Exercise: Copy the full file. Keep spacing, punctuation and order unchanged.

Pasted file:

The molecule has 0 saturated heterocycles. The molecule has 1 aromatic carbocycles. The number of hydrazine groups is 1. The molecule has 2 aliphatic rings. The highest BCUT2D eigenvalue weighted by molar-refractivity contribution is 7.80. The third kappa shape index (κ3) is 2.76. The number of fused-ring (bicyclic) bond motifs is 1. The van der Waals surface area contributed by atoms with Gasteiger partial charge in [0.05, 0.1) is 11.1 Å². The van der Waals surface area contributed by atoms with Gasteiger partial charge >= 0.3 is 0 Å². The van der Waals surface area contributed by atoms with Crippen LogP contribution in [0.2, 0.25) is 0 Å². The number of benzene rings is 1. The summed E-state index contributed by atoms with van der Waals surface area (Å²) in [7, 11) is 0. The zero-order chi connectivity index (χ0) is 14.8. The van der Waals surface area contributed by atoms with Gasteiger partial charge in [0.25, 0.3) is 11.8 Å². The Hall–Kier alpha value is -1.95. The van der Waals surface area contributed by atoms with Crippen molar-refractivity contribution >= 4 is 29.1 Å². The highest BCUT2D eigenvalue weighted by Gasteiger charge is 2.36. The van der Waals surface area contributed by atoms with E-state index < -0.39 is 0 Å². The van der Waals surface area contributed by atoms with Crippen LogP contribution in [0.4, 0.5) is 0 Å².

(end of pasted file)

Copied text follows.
The molecule has 0 saturated heterocycles. The molecule has 1 aromatic carbocycles. The number of hydrazine groups is 1. The molecule has 2 aliphatic rings. The highest BCUT2D eigenvalue weighted by molar-refractivity contribution is 7.80. The third kappa shape index (κ3) is 2.76. The number of fused-ring (bicyclic) bond motifs is 1. The van der Waals surface area contributed by atoms with Gasteiger partial charge in [0.05, 0.1) is 11.1 Å². The van der Waals surface area contributed by atoms with Gasteiger partial charge >= 0.3 is 0 Å². The van der Waals surface area contributed by atoms with Crippen LogP contribution in [0.2, 0.25) is 0 Å². The number of benzene rings is 1. The summed E-state index contributed by atoms with van der Waals surface area (Å²) in [7, 11) is 0. The zero-order chi connectivity index (χ0) is 14.8. The van der Waals surface area contributed by atoms with Gasteiger partial charge in [0.25, 0.3) is 11.8 Å². The Hall–Kier alpha value is -1.95. The van der Waals surface area contributed by atoms with Crippen molar-refractivity contribution >= 4 is 29.1 Å². The highest BCUT2D eigenvalue weighted by Gasteiger charge is 2.36. The van der Waals surface area contributed by atoms with E-state index < -0.39 is 0 Å². The van der Waals surface area contributed by atoms with Crippen LogP contribution in [0.4, 0.5) is 0 Å².